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Razorback Road: Re-writing history doesn’t mask tradition

Razorback Road: Re-writing history doesn’t mask tradition

Happy Thanksgiving!

I hope you are enjoying some time with family and friends and remembering the many things that each of us have to be thankful. The Thanksgiving weekend is full of many traditions, whether it is eating Turkey and dressing, doing some early holiday shopping or watching some football, chances are you have your own customary activities.

For many Arkansas and LSU fans, that has included a year-end Southeastern Conference showdown on the football field. When Arkansas takes the field on Friday afternoon at Tiger Stadium, it will mark the 22nd-consecutive year, the Hogs and the Tigers have met on the football field on Thanksgiving weekend. It is a series that has produced some of the most exciting games in school history and consistently delivered the conference a signature game at the end of the regular season with league and national implications.

Yes, I know the Iron Bowl on Saturday, between Alabama and Auburn, will decide the SEC Western Division and influence the national championship picture this year. It is a long-standing in-state feud that is one of the fiercest in college football.

But consider this, since 2001, the annual Battle for the Golden Boot has produced the SEC Western Division representative in the conference title game more times (7) than the Iron Bowl which will send its sixth team to Atlanta this year. Few could have predicted that type of impact from a season-ending series formed by conference expansion cultivated by a television time slot and accented by a Golden Boot.

When Arkansas entered the SEC in time for the 1992 football season, the Razorbacks and Tigers had some football history and the seeming potential of a border type rivalry. After all, the legend goes that it was after a win over LSU in Memphis in 1909 when Arkansas football coach Hugo Bezdek called his team a "wild band of razorback hogs," changing the course of the program forever.

But at least in the modern era, it was the willingness of the two institutions to move the game to a day and time other league members refused to accommodate that really jump started the rivalry. Having a competitive game from the nation’s best league on in a key time slot proved beneficial to nearly everyone, even those you might not think about initially.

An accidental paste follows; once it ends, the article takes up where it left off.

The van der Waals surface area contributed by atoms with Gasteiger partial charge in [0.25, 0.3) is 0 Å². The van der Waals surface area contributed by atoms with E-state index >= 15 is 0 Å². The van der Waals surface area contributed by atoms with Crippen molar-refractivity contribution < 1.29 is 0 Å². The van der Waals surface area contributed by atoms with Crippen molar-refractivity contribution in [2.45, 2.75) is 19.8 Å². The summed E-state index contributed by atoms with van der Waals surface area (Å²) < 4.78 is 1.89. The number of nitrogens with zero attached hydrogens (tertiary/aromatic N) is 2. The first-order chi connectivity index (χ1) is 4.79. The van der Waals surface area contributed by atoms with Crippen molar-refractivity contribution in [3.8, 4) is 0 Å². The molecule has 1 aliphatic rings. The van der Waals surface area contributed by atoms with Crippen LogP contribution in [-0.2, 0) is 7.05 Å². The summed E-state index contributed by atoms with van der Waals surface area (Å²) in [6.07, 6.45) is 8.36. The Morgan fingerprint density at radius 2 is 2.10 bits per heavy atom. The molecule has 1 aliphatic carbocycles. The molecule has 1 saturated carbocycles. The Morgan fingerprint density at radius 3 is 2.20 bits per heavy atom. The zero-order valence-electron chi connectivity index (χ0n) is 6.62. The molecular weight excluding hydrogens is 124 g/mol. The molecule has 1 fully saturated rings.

Often airing unopposed from other key games on the final weekend of the regular season, the Arkansas-LSU game provided much needed Thanksgiving hangover relief for college football fans full of turkey and fully satiated of awkward conversation with extended family members.&

As shoppers flooded the mall across the country on Black Friday, HD televisions popped with the Cardinal and Gold of an afternoon clash of two proud college football programs. There are no statistics to support how many televisions the series has sold over the years, but at the very least the electronics section provided a temporary respite to those involuntarily drafted into the chaos.&

But in the end it was the memorable moments on the field that turned this series into a Thanksgiving weekend staple. Miracle on Markham, Miracle on Markham 2, Darren McFapen’s dominating performance in a triple-overtime upset of No. 1 LSU in Baton Rouge, all have delivered indelible moments.

And while this weekend won’t mark the end of the series or the Battle for the Golden Boot, it was a bit surprising this past summer when news that the SEC was considering shuffling the conference schedule to hear some suggest that there was no tradition that would be impacted by the change. Arkansas and LSU around Thanksgiving wasn’t a tradition, it was just a game that happened to be on that weekend they espoused.

Similar misleading rhetoric is often used in politics, but that doesn’t make it true. The reality is that with conference expansion comes certain adjustments. Adjustments must be made to accommodate the new landscape and those decisions aren’t always easy. For the Razorbacks, Missouri will become the new year-end rival and I am confident it will soon become a rivalry in its own right.

But this weekend as we enjoy the last edition of what became a Thanksgiving weekend staple for Arkansas and LSU, let’s not diminish it by pretending it wasn’t a tradition. The more than two decade history of the series suggests otherwise. Instead, Arkansas, LSU and all SEC fans should take a moment to be thankful for what this series has done for this league and college football.

Razorback Road is a weekly column published on Thursdays by Associate Athletic Director for Public Relations Kevin Trainor. Trainor is a graduate of the University of Arkansas and has worked for Razorback Athletics for more than 20 years.

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